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Panic Button

Source: WikiCommons

Every business with an online brand presence fears the day they run into a social media crisis. It could be anything, and there are plenty of recent examples. Taco Bell had an employee caught licking food, some companies have been hacked (not “hacked”, Chipotle), and sometimes drama that should be resolved within the company spills onto social media, such as the Amy’s Bakery freak out not too long ago.

While most brands with solid social media presences most likely have steps or employee guidelines to prevent problems like some of these, it is impossible to be fully prepared for a social media crisis. You can’t prevent hacking or service outages. But, as the business owner or social media manager, it is your job to manage the crisis and steer the ship out of the storm. If you do it well, you may even end up attracting some new clients. If you fail, your entire company can go up in flames.

As the VP of marketing for Nextiva, Yaniv Masjedi has some experience dealing with catastrophes both online and off, and he says the most important thing you can do is have a plan. “Every business should have a minute-by-minute strategy for how it will deal with a service shut down or public relations disaster.”

You need to know who will be handling the social media, how they will have access, and what the messaging across platforms is. Will you have a team responding to social media, or will it just be you manning the ship until everything dies down?

Masjedi published a step-by-step guide on the Huffington Post to help with handling these huge messes and preventing any extra damage once your social media has gone into full alert. You will have to be on your best game and be patient and understand with customers even when they are being rude or inappropriate, and you have to have a clear united message that doesn’t seem like a stock response, but an established response to whatever situation has arisen.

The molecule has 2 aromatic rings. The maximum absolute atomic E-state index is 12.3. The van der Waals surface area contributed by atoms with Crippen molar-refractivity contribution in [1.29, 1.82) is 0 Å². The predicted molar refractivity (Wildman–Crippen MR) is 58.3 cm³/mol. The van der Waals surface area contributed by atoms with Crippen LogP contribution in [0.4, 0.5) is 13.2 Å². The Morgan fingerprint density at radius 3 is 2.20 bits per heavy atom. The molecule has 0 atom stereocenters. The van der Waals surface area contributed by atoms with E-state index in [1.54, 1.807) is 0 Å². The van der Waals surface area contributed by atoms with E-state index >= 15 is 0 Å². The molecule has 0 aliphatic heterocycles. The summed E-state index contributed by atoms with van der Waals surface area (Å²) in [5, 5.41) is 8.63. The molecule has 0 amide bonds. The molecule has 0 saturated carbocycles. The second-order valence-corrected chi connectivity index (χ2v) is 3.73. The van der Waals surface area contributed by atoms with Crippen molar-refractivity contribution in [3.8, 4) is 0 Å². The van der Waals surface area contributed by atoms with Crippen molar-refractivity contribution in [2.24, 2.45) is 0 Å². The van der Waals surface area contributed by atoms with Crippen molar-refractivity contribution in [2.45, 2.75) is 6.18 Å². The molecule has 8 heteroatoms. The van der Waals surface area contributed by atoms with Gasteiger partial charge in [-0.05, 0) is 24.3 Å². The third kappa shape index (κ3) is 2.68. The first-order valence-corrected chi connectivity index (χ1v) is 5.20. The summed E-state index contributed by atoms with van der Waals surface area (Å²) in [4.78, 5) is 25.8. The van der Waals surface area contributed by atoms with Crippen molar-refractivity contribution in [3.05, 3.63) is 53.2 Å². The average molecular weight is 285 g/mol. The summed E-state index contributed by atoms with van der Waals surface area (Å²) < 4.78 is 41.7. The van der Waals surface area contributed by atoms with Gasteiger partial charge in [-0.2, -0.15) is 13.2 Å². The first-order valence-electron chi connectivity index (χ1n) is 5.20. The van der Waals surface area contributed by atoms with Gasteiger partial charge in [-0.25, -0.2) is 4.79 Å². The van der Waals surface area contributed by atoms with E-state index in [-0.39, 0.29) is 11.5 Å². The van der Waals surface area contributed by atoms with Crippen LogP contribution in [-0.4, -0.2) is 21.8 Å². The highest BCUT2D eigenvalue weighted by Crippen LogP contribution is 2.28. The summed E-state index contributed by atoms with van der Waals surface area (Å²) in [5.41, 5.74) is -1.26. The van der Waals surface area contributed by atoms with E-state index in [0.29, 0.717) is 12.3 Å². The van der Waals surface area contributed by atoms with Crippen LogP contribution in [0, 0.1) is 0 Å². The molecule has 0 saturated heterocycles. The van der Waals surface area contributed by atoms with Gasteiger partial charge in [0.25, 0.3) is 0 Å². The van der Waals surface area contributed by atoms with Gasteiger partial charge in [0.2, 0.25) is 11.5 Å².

Before you ever run into these problems however, sit down and go over the guide and make sure you know how your company will respond in crisis. You can’t be prepared for everything, but you’ll be much better off knowing how you will approach any problems.

INFOGRAPHIC

In 2012, even nonprofits were utilizing social media. MDG Advertising looked into this developing trend and found that the inclusion of social media marketing meant more exposure and more donations for these organizations, as reported by The Huffington Post.

The innovation of ‘Giving Tuesday’, which grew over social media, is a glowing example of what is possible when online marketing is utilized properly. The model used by nonprofits is not revolutionary. Rather, it is simply a testament to why putting the time and effort into social media marketing is necessary.

While you browse the included infographic, think about how you can increase your conversions through a better social media strategy.